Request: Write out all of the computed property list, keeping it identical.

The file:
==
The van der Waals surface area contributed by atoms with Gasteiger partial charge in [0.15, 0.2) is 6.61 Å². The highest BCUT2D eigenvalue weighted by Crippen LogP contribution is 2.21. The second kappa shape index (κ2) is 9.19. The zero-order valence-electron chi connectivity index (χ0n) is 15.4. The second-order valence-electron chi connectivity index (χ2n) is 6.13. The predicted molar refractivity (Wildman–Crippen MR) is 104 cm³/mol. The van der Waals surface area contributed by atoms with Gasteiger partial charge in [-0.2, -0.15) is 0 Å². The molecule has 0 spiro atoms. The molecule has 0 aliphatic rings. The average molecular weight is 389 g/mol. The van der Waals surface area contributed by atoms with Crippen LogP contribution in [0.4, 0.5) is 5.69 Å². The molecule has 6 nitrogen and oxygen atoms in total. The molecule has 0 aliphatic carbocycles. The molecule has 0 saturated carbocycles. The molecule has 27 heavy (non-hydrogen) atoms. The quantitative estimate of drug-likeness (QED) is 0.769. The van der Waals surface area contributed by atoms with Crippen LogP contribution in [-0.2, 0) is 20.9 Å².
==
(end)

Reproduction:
The van der Waals surface area contributed by atoms with Gasteiger partial charge in [0.15, 0.2) is 6.61 Å². The highest BCUT2D eigenvalue weighted by Crippen LogP contribution is 2.21. The second kappa shape index (κ2) is 9.19. The zero-order valence-electron chi connectivity index (χ0n) is 15.4. The second-order valence-electron chi connectivity index (χ2n) is 6.13. The predicted molar refractivity (Wildman–Crippen MR) is 104 cm³/mol. The van der Waals surface area contributed by atoms with Gasteiger partial charge in [-0.2, -0.15) is 0 Å². The molecule has 0 spiro atoms. The molecule has 0 aliphatic rings. The average molecular weight is 389 g/mol. The van der Waals surface area contributed by atoms with Crippen LogP contribution in [0.4, 0.5) is 5.69 Å². The molecule has 6 nitrogen and oxygen atoms in total. The molecule has 0 aliphatic carbocycles. The molecule has 0 saturated carbocycles. The molecule has 27 heavy (non-hydrogen) atoms. The quantitative estimate of drug-likeness (QED) is 0.769. The van der Waals surface area contributed by atoms with Crippen LogP contribution in [-0.2, 0) is 20.9 Å².